Paint Makers’ Liability Setback in R.I. Offset by Wins in Other States

When Rhode Island won what could be a multibillion-dollar verdict against former lead paint manufacturers last year, advocates hoped the victory would trigger a wave of successful lawsuits against the industry.

But two recent court decisions in New Jersey and Missouri have sided with the manufacturers in a setback in efforts nationwide to force the companies to pay for the cleanup of homes contaminated with toxic lead paint.

“These cases certainly combine to take away any momentum that lead paint plaintiffs might otherwise have had,” said Howard Erichson, a law professor at Seton Hall University.

The New Jersey Supreme Court last Friday scuttled a lawsuit brought by 26 counties and towns. Three days earlier, the Missouri Supreme Court blocked a suit from the city of St. Louis that sought to recover cleanup costs from several former lead paint and pigment makers.

Meanwhile, paint manufacturers are appealing the landmark Rhode Island verdict, issued in February 2006, to the state Supreme Court. While the appeal is pending, the trial judge, assisted by a special master, is deciding how the companies — Sherwin-Williams Co., NL Industries, Inc. and Millennium Holdings LLC — should deal with the cleanup of contaminated properties. The process has been estimated by some to cost several billion dollars.

Legal experts expect the Rhode Island Supreme Court to be mindful of the rulings in the other states but say the justices have no obligation to take them into account.

“Obviously the lawyers for the state of Rhode Island are going to try to distinguish the New Jersey opinion, and the lawyers for the pigment companies are going to try to claim that they’re virtually identical situations,” said Donald Gifford, a law professor at the University of Maryland who has consulted for the paint companies and predicted that the New Jersey ruling, in particular, could have a “profound” effect on future cases.

Michael D. Green, a law professor at Wake Forest University, said the dual decisions might make local governments think twice before targeting former lead paint manufacturers.

The New Jersey and Missouri decisions hint at obstacles faced by government entities suing the companies. The federal government banned lead paint in homes in 1978, meaning the companies stopped manufacturing the product decades ago. It’s also difficult to identify which company’s product is inside any given home, a problem cited by the Missouri court in its opinion. And other parties, such as landlords who allow properties to deteriorate, can be subject to blame.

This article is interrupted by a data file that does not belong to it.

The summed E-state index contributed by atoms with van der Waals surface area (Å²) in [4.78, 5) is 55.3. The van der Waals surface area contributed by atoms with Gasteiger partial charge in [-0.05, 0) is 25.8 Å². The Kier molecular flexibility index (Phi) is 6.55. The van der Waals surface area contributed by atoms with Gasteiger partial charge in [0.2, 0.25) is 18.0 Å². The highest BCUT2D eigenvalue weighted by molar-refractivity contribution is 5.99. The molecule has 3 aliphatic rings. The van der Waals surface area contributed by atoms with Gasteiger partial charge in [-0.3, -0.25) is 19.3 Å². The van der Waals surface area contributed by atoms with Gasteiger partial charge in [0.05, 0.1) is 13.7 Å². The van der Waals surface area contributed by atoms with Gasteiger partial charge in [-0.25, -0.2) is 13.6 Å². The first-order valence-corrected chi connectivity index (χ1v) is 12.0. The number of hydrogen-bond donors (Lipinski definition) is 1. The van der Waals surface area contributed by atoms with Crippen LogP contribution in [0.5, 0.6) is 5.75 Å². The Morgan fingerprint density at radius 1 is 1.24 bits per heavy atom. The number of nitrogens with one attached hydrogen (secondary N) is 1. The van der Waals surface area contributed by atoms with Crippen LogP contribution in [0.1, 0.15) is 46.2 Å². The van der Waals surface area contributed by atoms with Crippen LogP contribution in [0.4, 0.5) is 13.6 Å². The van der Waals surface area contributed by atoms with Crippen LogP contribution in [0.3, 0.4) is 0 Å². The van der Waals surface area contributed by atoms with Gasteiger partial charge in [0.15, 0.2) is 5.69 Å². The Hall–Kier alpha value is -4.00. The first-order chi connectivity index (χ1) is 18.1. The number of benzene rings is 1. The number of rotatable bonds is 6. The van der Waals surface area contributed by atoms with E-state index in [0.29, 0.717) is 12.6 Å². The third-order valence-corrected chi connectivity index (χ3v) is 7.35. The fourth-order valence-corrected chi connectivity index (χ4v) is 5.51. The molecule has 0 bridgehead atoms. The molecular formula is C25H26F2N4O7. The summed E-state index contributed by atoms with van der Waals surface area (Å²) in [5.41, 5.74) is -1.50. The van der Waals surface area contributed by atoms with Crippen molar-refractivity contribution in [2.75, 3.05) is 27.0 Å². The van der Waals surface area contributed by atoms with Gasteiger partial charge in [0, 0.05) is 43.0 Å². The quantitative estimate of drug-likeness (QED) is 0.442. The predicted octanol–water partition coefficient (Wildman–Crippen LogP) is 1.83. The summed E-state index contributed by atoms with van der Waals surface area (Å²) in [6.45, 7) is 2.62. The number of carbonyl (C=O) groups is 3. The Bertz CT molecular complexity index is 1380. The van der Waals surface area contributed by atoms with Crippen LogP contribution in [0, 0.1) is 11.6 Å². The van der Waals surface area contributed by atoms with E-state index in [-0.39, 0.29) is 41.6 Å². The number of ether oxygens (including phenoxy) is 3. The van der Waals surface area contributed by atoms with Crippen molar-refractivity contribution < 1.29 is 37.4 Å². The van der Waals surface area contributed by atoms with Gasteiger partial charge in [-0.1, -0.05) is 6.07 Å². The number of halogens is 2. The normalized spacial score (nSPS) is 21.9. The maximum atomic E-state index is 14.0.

“These defendants neither own the property nor control the product that’s there,” said Bonnie Campbell, a spokeswoman for the companies and a former Iowa attorney general. “It’s just common sense that it’s way too attenuated.”

Campbell said she was confident that Rhode Island’s justices would reach the same conclusion as appellate courts in Missouri and New Jersey.

But Jack McConnell, an attorney representing Rhode Island, said he remained convinced the law was on the plaintiffs’ sides and that the recent decisions won’t have any relevance in Rhode Island, which in 1999 became the first state to sue the companies.

He noted that other cases are making their way through the court system, such as in Milwaukee, where a jury continued deliberating Wednesday in a case brought by the city against NL Industries. Ohio also sued several manufacturers in April.

“It’s a marathon,” McConnell said. “There’s going to be ups and downs until these folks are brought to justice.”

John F. Banzhaf III, a law professor at George Washington University, said it was premature to gauge the success of lead paint litigation given how much time it takes to put together legal theories, craft a complaint and bring it to the public’s attention.

“The law moves very slowly from a layman’s point of view,” Banzhaf said.